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Oxford vs Cambridge: Racing Goats and Boats

By April 28, 2015Blog

In 1839 we saw the inception of the Grand National; in 1829 Oxford and Cambridge held their first ever boat race; but neither of these two events compares to the more modern – and outright bizarre – goat race. Goat racing isn’t a pastime you’d expect from students of the country’s most prestigious universities, but even the academics of the world need to let their hair down every once in a while.

The 2015 Goat Race

The 2015 goat race took place in East London’s Spitalfields City Farm, just down the road from the boat race. This year veteran athlete Hamish the pygmy goat – representing Oxford – managed to beat newcomer Hugo in a neck to neck, jaw dropping 200 metre sprint. It was his sixth year of competing and he was given a home grown edible trophy to honour his victory, which he scoffed down seconds after casually strolling past the finish line.

Farm manager, Mhairi Weir, told press that the goats were dedicated athletes who practice every day in preparation for the event. Apparently the goats race during the day, sometimes choosing to take a slow pace if they’re feeling a little lazy or bloated on veg. The fundraiser made enough money to cover Spitalfields City Farm’s food expenses for the entire year.

boat race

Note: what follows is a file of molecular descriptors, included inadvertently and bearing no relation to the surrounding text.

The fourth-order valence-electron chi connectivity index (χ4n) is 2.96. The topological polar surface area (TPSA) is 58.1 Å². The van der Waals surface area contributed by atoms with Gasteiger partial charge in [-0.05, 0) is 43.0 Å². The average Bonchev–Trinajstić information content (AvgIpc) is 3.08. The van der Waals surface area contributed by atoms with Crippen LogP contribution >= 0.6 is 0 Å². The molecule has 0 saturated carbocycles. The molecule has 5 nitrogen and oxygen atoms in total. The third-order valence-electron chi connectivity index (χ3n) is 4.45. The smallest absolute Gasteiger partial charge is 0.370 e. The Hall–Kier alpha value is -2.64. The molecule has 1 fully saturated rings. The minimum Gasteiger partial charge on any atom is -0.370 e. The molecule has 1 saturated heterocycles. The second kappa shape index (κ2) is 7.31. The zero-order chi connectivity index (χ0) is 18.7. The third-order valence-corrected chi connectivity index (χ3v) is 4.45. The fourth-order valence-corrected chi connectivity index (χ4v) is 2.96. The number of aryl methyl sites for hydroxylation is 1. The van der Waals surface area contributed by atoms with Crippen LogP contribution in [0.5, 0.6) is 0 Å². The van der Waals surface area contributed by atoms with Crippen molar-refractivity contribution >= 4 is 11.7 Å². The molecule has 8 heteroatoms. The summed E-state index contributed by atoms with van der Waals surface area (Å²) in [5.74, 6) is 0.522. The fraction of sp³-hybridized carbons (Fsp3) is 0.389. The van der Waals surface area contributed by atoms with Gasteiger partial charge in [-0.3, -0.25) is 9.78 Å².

The 2015 Boat Racing

On a more serious note, the 2015 Oxford vs Cambridge boat race also took place on 11th April. As always, the Bishop’s Park and Furnivall Gardens river bank was completely packed with students and rowing enthusiasts – and that’s not to mention the thousands of people watching the broadcast live on television. Once again, this year proved that the race truly is one of the most coveted rowing events in the UK.

Oxford won the men’s race, making it their sixth victory in eight years. President of the team, Constantine Louloudis, is now the 15th man to have four wins to his name. The women’s team, however, upstaged the men’s by earning their seventh win in eight years. Each victory took place on a 2,000 metre Henley course. Wind was against the tide, which increased the difficulty and led to some high waves at the half way mark. Trophies were presented by the five time Olympic gold medallist Steve Redgrave, who praised both teams for their performance.

Watching Goats and Boats in 2016

Whether you want to watch goats or boats in 2016, both events provide a unique experience bringing together a mixture of London’s zaniest, athletic and academic. With food stalls, beer tents, souvenir shops and live music, the atmosphere at both events is simply electric. If you really want to get involved in the festivities next year, best start preparing for the Goateoke or Goatest Dancer contest.

The Oxford vs Cambridge Boat Race holds a pivotal role in the history of these highly prestigious universities. The competition started 86 years ago, and for many of the athletes, it serves as a platform to the Olympics. If you’re in London next year and want to witness the making of some of the country’s future rowing champions, be sure to save the date.

2016 will mark the eighth Oxford vs Cambridge Goat Race and the 87th boat race. Expect hoards people in and around Spitalfields and on the shores of the Thames. If you feel like beating the crowds and getting the best view possible, book a trip on the London Helicopter.

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